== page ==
A classic technique is for a user to make spreadsheets, with ever increasing levels of automation (macros) and formatting. This data might even live on a centralized server. However, a spreadsheet isn't built to handle data that changes often. It is a fantastic tool for analysis, charting, calculations etc... but is a snapshot of data. And it is all one file, that must be saved all at once. As well, a spreadsheet isn't multi-user. Multiple users can VIEW, but they cannot interact with it.

If key data is stored in an individual users spreadsheet, there are too many opportunities for the data to be out of date, mis-managed, corrupted, or isolated.

The Out of Date Trap

Even within database systems, data that isn't current can be very problematic. It is vital that all data be accurate and current. It is even better when the data is getting updated from the system rather than waiting on a user to go in and take an action.

The Duplication Trap

A problem with poorly designed systems (and processes) is the ability to create duplication of key data. This can be simply poor design, or it can be from a user not being able to find key data, and assuming it is not there and entering it a second (or third or fourth) time. Classic examples of this are Contacts, Items, Sales Orders, and Purchase Orders.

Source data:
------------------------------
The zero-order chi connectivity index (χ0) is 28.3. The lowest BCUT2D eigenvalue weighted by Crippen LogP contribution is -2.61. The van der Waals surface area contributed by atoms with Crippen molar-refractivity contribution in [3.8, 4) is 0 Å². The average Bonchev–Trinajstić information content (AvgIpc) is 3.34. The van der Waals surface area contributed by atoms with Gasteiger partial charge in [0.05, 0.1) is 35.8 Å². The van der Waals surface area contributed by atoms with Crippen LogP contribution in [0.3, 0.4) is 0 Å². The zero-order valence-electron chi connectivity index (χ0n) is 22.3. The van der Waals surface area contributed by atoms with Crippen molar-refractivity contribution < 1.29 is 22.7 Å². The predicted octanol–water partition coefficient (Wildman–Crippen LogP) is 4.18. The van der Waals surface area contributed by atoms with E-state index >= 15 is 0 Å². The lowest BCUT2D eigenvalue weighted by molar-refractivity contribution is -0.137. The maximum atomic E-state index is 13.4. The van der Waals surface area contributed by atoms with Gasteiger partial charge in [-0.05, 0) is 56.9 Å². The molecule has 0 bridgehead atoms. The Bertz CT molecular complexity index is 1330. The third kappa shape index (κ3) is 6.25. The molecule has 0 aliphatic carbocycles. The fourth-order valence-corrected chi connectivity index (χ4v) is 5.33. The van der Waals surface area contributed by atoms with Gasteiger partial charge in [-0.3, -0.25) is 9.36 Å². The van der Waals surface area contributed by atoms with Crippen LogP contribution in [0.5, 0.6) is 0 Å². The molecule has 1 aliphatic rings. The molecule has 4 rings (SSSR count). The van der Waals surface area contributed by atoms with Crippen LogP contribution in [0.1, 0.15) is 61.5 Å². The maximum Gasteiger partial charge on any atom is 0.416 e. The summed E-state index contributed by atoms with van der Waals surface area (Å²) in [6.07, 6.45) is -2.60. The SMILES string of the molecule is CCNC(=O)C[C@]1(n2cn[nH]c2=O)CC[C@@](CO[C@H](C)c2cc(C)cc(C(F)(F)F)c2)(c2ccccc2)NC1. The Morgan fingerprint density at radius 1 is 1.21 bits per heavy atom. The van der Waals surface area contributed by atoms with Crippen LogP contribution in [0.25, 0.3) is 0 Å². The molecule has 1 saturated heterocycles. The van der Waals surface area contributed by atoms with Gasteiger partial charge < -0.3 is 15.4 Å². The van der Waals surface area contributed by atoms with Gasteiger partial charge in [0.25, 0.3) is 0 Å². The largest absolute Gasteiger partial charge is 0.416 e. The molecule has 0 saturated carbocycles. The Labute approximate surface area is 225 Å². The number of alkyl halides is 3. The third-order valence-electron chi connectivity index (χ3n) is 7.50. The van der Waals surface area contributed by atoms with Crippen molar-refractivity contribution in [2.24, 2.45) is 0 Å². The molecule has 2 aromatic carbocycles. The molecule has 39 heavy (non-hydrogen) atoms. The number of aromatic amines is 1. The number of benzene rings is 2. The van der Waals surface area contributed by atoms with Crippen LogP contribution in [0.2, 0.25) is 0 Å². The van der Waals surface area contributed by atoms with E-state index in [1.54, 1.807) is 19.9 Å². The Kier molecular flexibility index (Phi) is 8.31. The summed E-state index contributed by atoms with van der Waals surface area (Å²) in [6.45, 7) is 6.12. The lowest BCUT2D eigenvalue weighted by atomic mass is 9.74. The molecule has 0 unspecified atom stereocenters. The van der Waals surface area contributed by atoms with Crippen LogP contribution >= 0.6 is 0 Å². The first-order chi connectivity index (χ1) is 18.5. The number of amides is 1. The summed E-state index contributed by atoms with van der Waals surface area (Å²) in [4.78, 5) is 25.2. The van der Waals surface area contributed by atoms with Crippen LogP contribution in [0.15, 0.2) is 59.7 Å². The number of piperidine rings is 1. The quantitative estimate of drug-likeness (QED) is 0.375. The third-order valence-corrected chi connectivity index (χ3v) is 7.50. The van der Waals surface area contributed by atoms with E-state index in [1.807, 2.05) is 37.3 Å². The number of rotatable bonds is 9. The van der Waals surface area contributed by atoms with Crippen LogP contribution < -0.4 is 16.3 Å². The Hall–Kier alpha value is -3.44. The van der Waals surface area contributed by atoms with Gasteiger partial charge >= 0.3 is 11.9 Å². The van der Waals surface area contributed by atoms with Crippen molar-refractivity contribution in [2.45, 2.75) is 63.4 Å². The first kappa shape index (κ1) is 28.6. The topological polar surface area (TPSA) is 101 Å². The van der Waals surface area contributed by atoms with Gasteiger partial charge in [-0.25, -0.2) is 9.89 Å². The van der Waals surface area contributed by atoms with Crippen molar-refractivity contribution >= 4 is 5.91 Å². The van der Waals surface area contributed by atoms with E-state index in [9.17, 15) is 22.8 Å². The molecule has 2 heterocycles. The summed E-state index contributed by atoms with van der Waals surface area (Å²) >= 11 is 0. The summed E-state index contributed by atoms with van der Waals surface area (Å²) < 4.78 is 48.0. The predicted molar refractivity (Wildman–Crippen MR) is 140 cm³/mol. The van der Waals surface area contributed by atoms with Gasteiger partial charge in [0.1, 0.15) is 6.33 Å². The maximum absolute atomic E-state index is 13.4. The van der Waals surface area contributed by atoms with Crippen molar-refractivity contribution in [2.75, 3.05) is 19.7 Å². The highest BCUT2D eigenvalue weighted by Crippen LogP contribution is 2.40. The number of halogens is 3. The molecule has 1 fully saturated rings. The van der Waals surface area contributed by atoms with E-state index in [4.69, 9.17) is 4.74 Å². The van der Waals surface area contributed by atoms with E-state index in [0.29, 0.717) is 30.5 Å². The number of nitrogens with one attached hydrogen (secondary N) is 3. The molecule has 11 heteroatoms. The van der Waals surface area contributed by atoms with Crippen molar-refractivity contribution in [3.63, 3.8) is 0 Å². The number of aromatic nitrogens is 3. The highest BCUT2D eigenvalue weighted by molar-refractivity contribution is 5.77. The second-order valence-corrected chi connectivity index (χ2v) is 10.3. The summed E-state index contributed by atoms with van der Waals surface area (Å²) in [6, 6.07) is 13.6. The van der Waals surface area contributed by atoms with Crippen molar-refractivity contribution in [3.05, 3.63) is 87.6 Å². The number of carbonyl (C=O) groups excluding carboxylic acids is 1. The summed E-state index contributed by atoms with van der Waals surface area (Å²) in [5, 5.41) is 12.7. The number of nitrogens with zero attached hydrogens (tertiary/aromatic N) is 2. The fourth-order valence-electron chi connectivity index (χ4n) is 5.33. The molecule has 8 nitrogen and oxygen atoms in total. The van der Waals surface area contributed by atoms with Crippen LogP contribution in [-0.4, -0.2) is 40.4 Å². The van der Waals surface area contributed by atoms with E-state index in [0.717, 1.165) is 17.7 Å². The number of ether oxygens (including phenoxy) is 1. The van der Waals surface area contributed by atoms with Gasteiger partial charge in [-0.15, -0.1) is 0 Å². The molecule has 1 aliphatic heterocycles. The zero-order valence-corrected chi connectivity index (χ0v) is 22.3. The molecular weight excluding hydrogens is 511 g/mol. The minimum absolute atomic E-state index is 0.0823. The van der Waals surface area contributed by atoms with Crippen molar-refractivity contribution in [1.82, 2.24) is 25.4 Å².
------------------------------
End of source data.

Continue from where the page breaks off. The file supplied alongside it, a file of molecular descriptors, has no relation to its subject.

The Formatting Trap

Many database systems use key data elements and sort on them for reporting or display. Punctuation sorts very differently than text. Text sorts very differently than numeric values. Without proper formatting, many lists of data become hard to manage, and lead to duplication, or out of date scenarios.


We will look at each of these issues above, and put them into context for the common cabinet maker, and walk through how to address them in a series of in depth articles to come.

Want to know more?

We are very interested in talking with you about your needs. We want to make sure we are a good fit, and understand what you are trying to accomplish, and the best way we know how is some quick discussion. Please contact us via the link to get the process started.

Let's schedule a demo of our awesome Small Business Software Toolkit while we are at it!

2 thoughts on “Industry Focus: Cabinet Makers Part 1

Comments are closed.